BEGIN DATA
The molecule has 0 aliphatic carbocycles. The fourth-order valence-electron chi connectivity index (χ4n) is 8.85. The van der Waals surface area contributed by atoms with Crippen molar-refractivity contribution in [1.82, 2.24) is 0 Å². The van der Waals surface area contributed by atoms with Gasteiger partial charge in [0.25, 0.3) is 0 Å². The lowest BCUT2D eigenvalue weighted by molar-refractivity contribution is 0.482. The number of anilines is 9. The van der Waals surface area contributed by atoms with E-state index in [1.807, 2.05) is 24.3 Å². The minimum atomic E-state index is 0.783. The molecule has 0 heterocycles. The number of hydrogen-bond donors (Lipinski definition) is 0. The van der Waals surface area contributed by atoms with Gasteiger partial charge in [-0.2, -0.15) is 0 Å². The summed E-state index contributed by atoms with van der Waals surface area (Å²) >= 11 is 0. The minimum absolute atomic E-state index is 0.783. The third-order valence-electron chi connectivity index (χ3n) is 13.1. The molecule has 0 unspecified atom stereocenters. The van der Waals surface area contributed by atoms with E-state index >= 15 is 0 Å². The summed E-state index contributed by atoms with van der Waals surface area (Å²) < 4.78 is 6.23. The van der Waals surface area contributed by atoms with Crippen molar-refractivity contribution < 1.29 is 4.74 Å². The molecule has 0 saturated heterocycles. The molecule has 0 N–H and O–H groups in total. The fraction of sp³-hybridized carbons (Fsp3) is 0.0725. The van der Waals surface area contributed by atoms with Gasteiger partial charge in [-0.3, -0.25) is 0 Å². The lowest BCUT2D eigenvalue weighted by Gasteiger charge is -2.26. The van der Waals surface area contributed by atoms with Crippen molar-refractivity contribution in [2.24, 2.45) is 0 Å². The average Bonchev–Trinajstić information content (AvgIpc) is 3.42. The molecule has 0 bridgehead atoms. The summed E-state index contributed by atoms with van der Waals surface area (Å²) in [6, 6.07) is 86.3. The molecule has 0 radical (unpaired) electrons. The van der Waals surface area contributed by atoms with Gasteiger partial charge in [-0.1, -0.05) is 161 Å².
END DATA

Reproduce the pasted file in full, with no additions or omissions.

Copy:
The molecule has 0 aliphatic carbocycles. The fourth-order valence-electron chi connectivity index (χ4n) is 8.85. The van der Waals surface area contributed by atoms with Crippen molar-refractivity contribution in [1.82, 2.24) is 0 Å². The van der Waals surface area contributed by atoms with Gasteiger partial charge in [0.25, 0.3) is 0 Å². The lowest BCUT2D eigenvalue weighted by molar-refractivity contribution is 0.482. The number of anilines is 9. The van der Waals surface area contributed by atoms with E-state index in [1.807, 2.05) is 24.3 Å². The minimum atomic E-state index is 0.783. The molecule has 0 heterocycles. The number of hydrogen-bond donors (Lipinski definition) is 0. The van der Waals surface area contributed by atoms with Gasteiger partial charge in [-0.2, -0.15) is 0 Å². The summed E-state index contributed by atoms with van der Waals surface area (Å²) >= 11 is 0. The minimum absolute atomic E-state index is 0.783. The third-order valence-electron chi connectivity index (χ3n) is 13.1. The molecule has 0 unspecified atom stereocenters. The van der Waals surface area contributed by atoms with E-state index >= 15 is 0 Å². The summed E-state index contributed by atoms with van der Waals surface area (Å²) < 4.78 is 6.23. The van der Waals surface area contributed by atoms with Crippen molar-refractivity contribution < 1.29 is 4.74 Å². The molecule has 0 saturated heterocycles. The molecule has 0 N–H and O–H groups in total. The fraction of sp³-hybridized carbons (Fsp3) is 0.0725. The van der Waals surface area contributed by atoms with Gasteiger partial charge in [-0.3, -0.25) is 0 Å². The lowest BCUT2D eigenvalue weighted by Gasteiger charge is -2.26. The van der Waals surface area contributed by atoms with Crippen molar-refractivity contribution in [2.24, 2.45) is 0 Å². The average Bonchev–Trinajstić information content (AvgIpc) is 3.42. The molecule has 0 bridgehead atoms. The summed E-state index contributed by atoms with van der Waals surface area (Å²) in [6, 6.07) is 86.3. The molecule has 0 radical (unpaired) electrons. The van der Waals surface area contributed by atoms with Gasteiger partial charge in [-0.1, -0.05) is 161 Å².